FLORENCE, KY - Freedom Pitcher Liam Ohlmann has emerged as one of the team's most reliable options out of the bullpen.
But what people may not know about are the obstacles he's overcome to reach this point.
In March of this year, Ohlmann was diagnosed with Type 1 Diabetes.
"I had been feeling really ill for quite some time, for a little over a year, and finally figured out what it was when I got really sick and had to go to the hospital for two weeks," says Ohlmann.
Diabetes presents many obstacles for anyone inflicted with the disease, but especially for athletes, whose bodies undergo intense physical stress over the course of the long season.
"For me to prepare to go into the game, I need to elevate my blood sugar because it drops anywhere from 80-100 points when I warm up in the bullpen. So I have to make sure I eat or drink something that's high in sugar so that I feel good when I go into the game."
Some athletes, like former major league pitcher Jason Johnson, choose to wear an insulin pump during competition, which automatically regulates the flow of insulin into the body. However, Ohlmann has elected not to wear one this year and instead manually controls his insulin intake.
"I take 4 insulin shots every day. I try to make adjustments to my blood sugar with those shots, if it's too high I'll take a little more insulin if it's low, I'll take less. But at this point I don't want to have something that's permanently attached to me."
Ohlmann, only three months removed from his diagnosis, is still getting used to the difficulties that come with managing Diabetes. And as he found out a few weeks ago, it can adversely affect his pitching performance if he's not careful.
"It was a really hot and humid day, and I drank a huge thing of Gatorade but my blood sugar just wouldn't go up. I went out there and it dropped really low and I had to get taken out of the game as a result. I probably shouldn't have gone into the game at all that day but it's something I have to learn from and I learned that I really need to be honest with the coaching staff about how I'm feeling."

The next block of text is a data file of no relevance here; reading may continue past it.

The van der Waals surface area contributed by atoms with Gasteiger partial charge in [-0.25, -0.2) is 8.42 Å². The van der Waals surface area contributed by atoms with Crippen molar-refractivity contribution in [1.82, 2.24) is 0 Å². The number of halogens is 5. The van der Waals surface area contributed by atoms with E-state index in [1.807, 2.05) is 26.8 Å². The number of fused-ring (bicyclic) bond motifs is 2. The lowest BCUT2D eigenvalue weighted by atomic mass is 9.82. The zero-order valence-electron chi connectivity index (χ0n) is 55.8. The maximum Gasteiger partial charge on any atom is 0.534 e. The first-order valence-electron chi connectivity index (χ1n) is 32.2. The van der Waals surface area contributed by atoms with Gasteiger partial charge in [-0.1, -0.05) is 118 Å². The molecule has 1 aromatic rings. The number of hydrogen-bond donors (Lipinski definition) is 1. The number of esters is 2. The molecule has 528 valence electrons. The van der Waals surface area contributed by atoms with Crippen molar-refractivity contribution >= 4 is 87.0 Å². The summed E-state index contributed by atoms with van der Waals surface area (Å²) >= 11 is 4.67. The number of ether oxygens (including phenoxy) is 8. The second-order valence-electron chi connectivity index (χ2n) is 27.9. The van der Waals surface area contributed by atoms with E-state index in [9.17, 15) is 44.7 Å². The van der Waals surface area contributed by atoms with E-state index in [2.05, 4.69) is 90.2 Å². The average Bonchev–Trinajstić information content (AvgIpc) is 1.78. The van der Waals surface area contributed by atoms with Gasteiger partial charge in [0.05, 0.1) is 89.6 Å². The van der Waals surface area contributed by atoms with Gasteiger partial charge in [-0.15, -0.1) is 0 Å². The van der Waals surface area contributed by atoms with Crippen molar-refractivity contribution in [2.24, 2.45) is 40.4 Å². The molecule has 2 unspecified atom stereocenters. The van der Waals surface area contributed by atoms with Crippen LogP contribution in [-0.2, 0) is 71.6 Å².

Affectionately called "Lunchbox" by his teammates, Ohlmann always has a few emergency snacks and supplies handy to keep his blood sugar at the proper level.
He acquired the nickname two years ago from his pitching coach with the Arizona League Brewers because of his propensity to stash food in his locker and in the bullpen. But after his diagnosis, he decided to give the name a more literal meaning.
"After I found out, I decided to get an actual lunchbox to store my meter, my snacks, some emergency sugar, all the stuff I need to keep my blood sugar up."
Through it all, he has emerged as manager Toby Rumfield's most reliable option out of the bullpen. Coming into tonight's game, he leads all Freedom relievers with a 2.76 ERA and has only allowed a run in 3 of his 18 appearances while tallying 21 strikeouts.
Ohlmann has embraced his role with the team and enjoys being out in the bullpen during games.
"The bullpen is very relaxed and upbeat. You're just trying to keep your mind and body loose for the first 5-6 innings. We get extremely focused during the opposing teams at bats because we like to plan how we're going to approach each hitter."
And he's excited about where the team is heading.
"I think the current team right now is the best team we've fielded all year. I think we're going to get hot and quiet the doubters."
When it comes to Ohlmann, doubt at your own peril.